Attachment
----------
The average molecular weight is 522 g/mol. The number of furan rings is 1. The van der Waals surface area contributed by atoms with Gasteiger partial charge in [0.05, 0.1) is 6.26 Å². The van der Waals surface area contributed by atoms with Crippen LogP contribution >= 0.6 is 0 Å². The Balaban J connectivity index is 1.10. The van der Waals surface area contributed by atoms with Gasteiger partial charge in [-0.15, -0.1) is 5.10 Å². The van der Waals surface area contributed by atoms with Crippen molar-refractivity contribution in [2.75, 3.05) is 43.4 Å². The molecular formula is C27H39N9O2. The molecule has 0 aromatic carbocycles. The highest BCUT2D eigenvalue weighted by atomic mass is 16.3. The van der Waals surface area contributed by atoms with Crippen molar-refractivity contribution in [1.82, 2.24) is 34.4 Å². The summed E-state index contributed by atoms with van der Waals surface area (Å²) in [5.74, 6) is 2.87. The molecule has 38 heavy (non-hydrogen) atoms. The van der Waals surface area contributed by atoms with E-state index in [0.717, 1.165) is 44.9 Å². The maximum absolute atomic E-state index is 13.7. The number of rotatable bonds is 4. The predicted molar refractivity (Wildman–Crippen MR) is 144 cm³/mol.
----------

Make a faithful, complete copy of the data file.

The average molecular weight is 522 g/mol. The number of furan rings is 1. The van der Waals surface area contributed by atoms with Gasteiger partial charge in [0.05, 0.1) is 6.26 Å². The van der Waals surface area contributed by atoms with Crippen LogP contribution >= 0.6 is 0 Å². The Balaban J connectivity index is 1.10. The van der Waals surface area contributed by atoms with Gasteiger partial charge in [-0.15, -0.1) is 5.10 Å². The van der Waals surface area contributed by atoms with Crippen molar-refractivity contribution in [2.75, 3.05) is 43.4 Å². The molecular formula is C27H39N9O2. The molecule has 0 aromatic carbocycles. The highest BCUT2D eigenvalue weighted by atomic mass is 16.3. The van der Waals surface area contributed by atoms with Crippen molar-refractivity contribution in [1.82, 2.24) is 34.4 Å². The summed E-state index contributed by atoms with van der Waals surface area (Å²) in [5.74, 6) is 2.87. The molecule has 38 heavy (non-hydrogen) atoms. The van der Waals surface area contributed by atoms with E-state index in [0.717, 1.165) is 44.9 Å². The maximum absolute atomic E-state index is 13.7. The number of rotatable bonds is 4. The predicted molar refractivity (Wildman–Crippen MR) is 144 cm³/mol.